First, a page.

The council share this latest news. Ed
A new approach to dealing with applications to erect scaffolding on the public highway is being introduced on the Island following concerns from the local construction industry.
The aim is to ensure scaffolding on or affecting the public highways is safe for both construction workers and road and footway users, that it does not impede pedestrian access and structures are only in place for as long as necessary.
The Working Well Together group
It is the culmination of work between the Isle of Wight Council and Island Roads in partnership with the Isle of Wight Working Well Together group (IWWWT) which, supported by the Health and Safety Executive (HSE), promotes good practice within the construction industry.
Cabinet member for community safety and public protection, Cllr Tig Outlaw, said:
“I welcome this new approach and would like to thank all partners involved in its drafting. Without commenting on individual cases, there have been two fatalities and many more injuries through accidents involving scaffolding on the Island in recent years.
“It is imperative that scaffolding is erected and used correctly and I am delighted that the Island now has more robust policies in place to ensure that happens.
“This is not a case of excessive bureaucracy or overbearing health and safety requirements – it is quite simply about keeping people safe.”
Increasing public confidence
IWWWT chairman Cllr John Nicholson, who is also an owner of a construction company, said the new policy should give the public confidence that scaffolding erected on or over the public highway was put up to a high professional standard.
“The purpose of having a clear, comprehensive policy is to prevent people without proper insurance operating without the required training and qualification.
“Those companies on the Island who are professional and conscientious – and most are – have absolutely nothing to fear from this new approach. The price of an application will not rise but by being more rigorous it will help ensure scaffolding erected on Island highways complies with safety regulations and professional standards. It will also help Island Roads, which manages the highway network on the council’s behalf, to monitor and regulate scaffolding that is on the highway.”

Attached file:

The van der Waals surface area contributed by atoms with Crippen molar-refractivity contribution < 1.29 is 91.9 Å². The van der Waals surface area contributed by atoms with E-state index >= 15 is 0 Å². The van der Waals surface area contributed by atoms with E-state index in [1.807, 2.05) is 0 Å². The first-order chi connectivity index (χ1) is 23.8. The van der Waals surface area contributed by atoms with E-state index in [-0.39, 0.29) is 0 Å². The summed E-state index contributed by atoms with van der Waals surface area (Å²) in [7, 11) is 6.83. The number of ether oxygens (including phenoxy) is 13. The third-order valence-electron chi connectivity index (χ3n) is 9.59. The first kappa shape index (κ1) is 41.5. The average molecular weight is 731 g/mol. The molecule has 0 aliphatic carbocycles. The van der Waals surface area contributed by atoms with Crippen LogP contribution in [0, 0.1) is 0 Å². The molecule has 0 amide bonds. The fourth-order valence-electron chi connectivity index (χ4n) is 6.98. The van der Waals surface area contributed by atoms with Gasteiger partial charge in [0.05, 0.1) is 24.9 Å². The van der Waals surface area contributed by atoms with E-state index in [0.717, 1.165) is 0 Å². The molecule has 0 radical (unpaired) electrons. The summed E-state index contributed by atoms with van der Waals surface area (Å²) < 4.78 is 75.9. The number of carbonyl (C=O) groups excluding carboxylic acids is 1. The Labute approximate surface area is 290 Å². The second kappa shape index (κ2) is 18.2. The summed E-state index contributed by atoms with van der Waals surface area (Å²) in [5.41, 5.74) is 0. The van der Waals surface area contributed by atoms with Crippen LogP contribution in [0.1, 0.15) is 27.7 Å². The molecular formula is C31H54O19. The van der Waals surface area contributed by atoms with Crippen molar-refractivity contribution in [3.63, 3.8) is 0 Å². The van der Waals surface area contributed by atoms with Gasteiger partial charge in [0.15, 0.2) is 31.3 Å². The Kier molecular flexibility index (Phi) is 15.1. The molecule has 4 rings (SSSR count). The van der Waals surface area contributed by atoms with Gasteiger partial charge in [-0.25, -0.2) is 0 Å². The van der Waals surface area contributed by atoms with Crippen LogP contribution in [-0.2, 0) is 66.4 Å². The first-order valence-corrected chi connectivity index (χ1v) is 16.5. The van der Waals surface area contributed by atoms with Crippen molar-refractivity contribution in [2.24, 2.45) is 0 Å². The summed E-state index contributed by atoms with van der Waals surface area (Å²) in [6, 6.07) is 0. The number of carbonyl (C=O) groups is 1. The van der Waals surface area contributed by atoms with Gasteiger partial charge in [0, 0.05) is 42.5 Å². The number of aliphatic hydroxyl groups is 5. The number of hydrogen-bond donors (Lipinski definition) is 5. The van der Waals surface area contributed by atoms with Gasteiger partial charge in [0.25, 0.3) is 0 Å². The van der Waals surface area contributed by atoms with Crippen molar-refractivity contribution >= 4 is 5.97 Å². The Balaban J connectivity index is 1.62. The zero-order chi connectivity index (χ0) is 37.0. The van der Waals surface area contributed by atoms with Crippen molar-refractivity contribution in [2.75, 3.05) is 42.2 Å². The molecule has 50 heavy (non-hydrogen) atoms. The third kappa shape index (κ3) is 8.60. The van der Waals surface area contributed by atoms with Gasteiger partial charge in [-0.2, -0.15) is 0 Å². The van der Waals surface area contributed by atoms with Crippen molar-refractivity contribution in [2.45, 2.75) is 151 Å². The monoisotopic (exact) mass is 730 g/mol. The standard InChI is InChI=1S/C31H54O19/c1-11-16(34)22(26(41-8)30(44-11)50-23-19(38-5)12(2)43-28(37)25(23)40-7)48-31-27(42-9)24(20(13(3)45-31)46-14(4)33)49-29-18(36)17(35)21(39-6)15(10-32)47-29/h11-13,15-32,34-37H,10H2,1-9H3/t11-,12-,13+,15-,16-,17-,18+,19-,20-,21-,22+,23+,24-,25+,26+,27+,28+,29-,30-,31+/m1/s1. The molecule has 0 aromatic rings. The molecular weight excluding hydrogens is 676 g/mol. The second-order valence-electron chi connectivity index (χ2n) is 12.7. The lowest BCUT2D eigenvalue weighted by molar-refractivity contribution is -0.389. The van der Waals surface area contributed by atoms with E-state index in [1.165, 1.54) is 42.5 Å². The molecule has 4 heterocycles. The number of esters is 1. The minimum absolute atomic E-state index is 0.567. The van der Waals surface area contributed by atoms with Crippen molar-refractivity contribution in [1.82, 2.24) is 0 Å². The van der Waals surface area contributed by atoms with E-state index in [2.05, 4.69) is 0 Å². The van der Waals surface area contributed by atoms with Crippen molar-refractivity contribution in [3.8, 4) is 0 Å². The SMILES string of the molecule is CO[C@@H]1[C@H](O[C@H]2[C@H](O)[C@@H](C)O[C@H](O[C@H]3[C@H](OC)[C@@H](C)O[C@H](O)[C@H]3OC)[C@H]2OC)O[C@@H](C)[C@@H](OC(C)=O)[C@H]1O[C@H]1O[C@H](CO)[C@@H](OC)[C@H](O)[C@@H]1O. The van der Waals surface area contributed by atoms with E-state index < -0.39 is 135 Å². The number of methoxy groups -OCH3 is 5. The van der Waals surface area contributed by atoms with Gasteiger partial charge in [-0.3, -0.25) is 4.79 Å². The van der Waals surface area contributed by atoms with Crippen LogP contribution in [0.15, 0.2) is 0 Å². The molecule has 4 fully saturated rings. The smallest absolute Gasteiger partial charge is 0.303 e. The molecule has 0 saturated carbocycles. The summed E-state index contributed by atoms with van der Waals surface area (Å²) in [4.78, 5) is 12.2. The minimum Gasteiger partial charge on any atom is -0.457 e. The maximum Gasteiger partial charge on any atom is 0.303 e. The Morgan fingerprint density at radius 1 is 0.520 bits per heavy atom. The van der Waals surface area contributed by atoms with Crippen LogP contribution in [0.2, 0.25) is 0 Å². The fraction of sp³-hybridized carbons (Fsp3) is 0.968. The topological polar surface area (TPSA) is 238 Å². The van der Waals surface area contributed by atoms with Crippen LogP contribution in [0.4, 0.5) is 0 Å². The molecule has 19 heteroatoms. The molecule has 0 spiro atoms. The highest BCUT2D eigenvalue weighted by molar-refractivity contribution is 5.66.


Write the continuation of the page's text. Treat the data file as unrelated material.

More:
More detail on application
From September, applications for scaffolding over or on the highways will need to include more information on the purpose of the scaffolding and the method of its construction, as well as confirmation those erecting it have the required and industry standard accreditation with the Construction Industry Scaffolders Record Scheme (CISRS). By 2019, they will also have to demonstrate accreditation to the National Access and Scaffolding Confederation.
Image: L-R John Nicholson, IWWWT chairman; Councillor Tig Outlaw, Cabinet member for community safety and public protection; Mike Leppard, safety officer at Isle of Wight Building Safety Association; Ian Thornton, Island Roads streetworks manager; and Tony Dean of Scaffolding and Access Safety Consultants Ltd and member of the Isle of Wight Working Well Together health and safety group
Scaffolding towers will be required to display consent from the council as well as the agreed dates the structure can remain in place.
Steve Ashman, Island Roads service director, said:
“As a business, Island Roads operates to the highest health and safety standards and we were delighted to work with like-minded people at the council and within the construction industry to develop this new approach.”
Four drop-in sessions are being organised at Island Roads’ HQ at Daish Way, Newport, for any business who have queries over the new policy.
They are on 8 August (2-4pm), 21 August (10-12 noon), 23 August (2-4pm) and 29 August (2-4pm).